Now we're doing the same with Sergio Asenjo. If all goes well, we have a purchase option (around €5m, though the actual cash out the door would be less since Atleti still owes us money and we would offset that against the purchase price).
Tito Canteros turned out to be a sad footnote here. Between injury and Velazquez, he only played an important role in the last third of the 2012-13 season. His Argentine club held fast for the €5m purchase option they'd negotiated up front, and in spite of Tito's wish to stay and our coach's satisfaction with him, we weren't able to justify this sort of expense. Which brings me to
(4) We are not going to let emotions unduly affect our decisions.
Looking back at the 2012-13 season, Olof Mellberg played an important role in our promotion--especially in the first half of the season. But at the end of the day,it was determined he would not be up to the Primera pace, and the decision was made not to resign him.
Similarly, Canteros scored one of the iconic goals of the season at Alcorcon and was an everyday starter over our key promotion run, but at the end of the day, that didn't justify overpaying for him.
This has caused us problems sometimes--I think most of us immediately thought selling Santi would backfire, and so it did--but it is a trademark of Sr. Roig's ownership, and has generally worked out for the best. No one individual is bigger than the project.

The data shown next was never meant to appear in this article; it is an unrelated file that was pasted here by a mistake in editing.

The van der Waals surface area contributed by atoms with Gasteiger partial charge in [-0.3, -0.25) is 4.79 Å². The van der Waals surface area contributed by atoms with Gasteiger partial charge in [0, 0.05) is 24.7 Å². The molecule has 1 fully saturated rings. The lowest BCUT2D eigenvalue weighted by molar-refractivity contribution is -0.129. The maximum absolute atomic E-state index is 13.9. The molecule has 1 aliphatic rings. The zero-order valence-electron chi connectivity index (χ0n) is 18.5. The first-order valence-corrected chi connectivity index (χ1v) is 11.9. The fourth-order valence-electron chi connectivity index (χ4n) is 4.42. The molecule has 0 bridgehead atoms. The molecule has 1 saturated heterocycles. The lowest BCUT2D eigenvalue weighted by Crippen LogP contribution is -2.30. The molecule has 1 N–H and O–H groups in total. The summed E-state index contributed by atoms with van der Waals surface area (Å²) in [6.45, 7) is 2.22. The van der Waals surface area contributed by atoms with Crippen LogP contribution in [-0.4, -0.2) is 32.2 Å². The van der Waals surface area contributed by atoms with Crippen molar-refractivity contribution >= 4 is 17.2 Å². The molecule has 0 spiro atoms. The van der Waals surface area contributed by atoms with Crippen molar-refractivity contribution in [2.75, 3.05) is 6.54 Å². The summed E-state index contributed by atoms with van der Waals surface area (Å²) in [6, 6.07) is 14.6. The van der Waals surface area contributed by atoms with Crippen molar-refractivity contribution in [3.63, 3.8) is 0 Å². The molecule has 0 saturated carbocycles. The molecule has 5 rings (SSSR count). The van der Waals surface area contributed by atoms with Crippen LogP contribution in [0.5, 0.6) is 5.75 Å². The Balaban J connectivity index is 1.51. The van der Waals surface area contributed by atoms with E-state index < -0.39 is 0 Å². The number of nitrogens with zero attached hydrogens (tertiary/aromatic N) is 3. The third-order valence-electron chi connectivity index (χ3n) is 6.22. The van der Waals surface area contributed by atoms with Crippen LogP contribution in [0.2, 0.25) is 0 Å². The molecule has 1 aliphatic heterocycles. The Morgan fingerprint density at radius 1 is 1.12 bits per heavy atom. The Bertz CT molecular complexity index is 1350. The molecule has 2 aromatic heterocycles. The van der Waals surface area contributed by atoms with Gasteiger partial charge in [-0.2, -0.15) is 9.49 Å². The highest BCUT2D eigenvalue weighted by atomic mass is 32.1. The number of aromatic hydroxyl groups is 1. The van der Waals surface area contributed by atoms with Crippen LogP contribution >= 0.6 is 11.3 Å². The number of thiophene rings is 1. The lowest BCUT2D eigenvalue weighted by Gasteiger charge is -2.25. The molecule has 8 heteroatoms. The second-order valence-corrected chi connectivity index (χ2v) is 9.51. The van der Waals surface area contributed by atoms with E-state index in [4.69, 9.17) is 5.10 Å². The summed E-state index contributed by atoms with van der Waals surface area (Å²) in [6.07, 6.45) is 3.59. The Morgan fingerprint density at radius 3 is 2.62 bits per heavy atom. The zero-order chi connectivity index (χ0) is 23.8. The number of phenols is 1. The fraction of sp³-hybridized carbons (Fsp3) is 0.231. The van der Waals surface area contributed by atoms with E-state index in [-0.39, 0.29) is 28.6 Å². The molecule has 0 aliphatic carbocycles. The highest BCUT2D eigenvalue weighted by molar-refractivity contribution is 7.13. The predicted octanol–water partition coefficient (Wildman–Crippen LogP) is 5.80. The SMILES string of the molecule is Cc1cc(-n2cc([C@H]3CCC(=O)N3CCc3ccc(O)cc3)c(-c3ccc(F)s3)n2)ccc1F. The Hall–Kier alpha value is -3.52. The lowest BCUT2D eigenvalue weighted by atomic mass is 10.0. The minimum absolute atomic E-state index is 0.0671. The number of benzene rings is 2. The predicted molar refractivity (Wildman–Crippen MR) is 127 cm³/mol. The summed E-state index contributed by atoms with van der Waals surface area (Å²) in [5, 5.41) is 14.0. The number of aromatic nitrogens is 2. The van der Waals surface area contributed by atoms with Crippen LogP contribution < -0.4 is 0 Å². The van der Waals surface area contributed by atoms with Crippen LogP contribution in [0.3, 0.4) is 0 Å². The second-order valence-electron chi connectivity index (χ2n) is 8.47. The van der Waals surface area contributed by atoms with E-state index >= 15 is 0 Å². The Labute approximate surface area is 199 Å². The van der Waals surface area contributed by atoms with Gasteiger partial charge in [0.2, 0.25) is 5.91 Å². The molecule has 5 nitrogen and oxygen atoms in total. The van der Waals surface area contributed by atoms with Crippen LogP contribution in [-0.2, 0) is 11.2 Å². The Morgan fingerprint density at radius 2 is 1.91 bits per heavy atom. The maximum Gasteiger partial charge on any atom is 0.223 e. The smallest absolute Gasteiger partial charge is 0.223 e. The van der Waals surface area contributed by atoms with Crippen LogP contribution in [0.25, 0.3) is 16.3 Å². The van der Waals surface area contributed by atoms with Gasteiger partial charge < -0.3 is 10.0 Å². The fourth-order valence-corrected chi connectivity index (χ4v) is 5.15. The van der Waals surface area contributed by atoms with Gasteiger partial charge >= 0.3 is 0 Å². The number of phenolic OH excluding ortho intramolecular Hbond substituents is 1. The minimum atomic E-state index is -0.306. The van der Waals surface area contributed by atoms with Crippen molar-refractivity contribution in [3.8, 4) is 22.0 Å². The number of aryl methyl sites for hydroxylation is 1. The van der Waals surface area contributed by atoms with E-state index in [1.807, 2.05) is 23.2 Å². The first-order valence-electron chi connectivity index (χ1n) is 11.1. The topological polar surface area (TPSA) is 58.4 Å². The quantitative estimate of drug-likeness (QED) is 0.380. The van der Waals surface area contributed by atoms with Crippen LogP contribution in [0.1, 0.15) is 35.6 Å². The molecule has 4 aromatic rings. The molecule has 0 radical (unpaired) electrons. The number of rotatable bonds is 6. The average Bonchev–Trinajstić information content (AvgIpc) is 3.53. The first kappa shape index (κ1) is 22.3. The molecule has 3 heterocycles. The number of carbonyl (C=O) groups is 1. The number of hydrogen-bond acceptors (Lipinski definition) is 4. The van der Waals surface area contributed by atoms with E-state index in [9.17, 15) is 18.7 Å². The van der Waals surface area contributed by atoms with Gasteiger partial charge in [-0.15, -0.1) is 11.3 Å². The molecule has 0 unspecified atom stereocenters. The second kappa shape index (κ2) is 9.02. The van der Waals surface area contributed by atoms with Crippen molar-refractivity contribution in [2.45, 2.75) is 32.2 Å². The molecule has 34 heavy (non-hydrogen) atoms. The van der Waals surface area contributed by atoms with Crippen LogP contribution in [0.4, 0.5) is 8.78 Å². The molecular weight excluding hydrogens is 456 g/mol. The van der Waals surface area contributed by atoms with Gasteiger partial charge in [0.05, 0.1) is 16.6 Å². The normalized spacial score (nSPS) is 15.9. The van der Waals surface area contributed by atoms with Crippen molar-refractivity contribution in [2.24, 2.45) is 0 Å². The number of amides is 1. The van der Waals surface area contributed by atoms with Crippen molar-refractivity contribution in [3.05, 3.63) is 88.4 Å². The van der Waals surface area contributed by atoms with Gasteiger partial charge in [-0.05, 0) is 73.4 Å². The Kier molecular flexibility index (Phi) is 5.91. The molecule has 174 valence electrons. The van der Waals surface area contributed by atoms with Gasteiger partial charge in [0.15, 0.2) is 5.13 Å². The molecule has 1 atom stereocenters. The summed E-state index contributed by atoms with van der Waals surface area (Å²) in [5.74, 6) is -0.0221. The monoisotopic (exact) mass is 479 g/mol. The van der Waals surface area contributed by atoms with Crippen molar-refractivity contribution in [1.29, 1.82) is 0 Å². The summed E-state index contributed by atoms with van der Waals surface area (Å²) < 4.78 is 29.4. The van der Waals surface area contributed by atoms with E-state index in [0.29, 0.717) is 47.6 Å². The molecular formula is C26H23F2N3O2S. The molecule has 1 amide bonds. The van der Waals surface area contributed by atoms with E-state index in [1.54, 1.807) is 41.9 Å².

(5) We are not interested in making deals with investment funds or third-party owners.
Personally, I am convinced UEFA/FIFA need to outlaw these sorts of things (as the EPL has), but for now, we can still have cases like that of Falcao. He basically had no say in his transfer from Atleti to Monaco, and Atleti didn't have any say either since they never really owned him.
Roberto (Real Zaragoza) is another case like this. Note he was mentioned as a possible keeper for us--and since Zara were relegated, it would make sense--but since they didn't really own him, an investment group did, we were never in a position to do anything other than rent his services in the short term.
Now, Villarreal has always prospered by holding fast to these sorts of principles, as well as fiscal prudence. It's not accidental that our relegation coincided with a "blowout" of our budget, and (I think) letting our mister at the time set our transfer targets. It's interesting that Marcelino has deflected discussion of player signings this summer, saying he was willing to trust Srs. Roig/Roig Negueroles to deal with that.
(6) We continue to like players with something to prove, who come from under-scouted areas, or have significant upside.
In the first group I would put Gio dos Santos, and Asenjo. In the second group, Pantic, Jokic, and Ilic; and in the third group, I would add Pina in addition to Gio and Asenjo. It may seem an obvious strategy, but there are plenty of clubs who prefer to go for the splashy signing of a player at the top of his game, making deals with teams at a similar level.
Villarreal has had ta good deal of success with players like Forlán,Rossi, or Riquelme--players who were under contract to a "bigger team", but needed a change of scenery to get playing time, confidence, etc.. So should we be surprised Villarreal is sniffing around Barca, hoping to prise away Marc Bartra?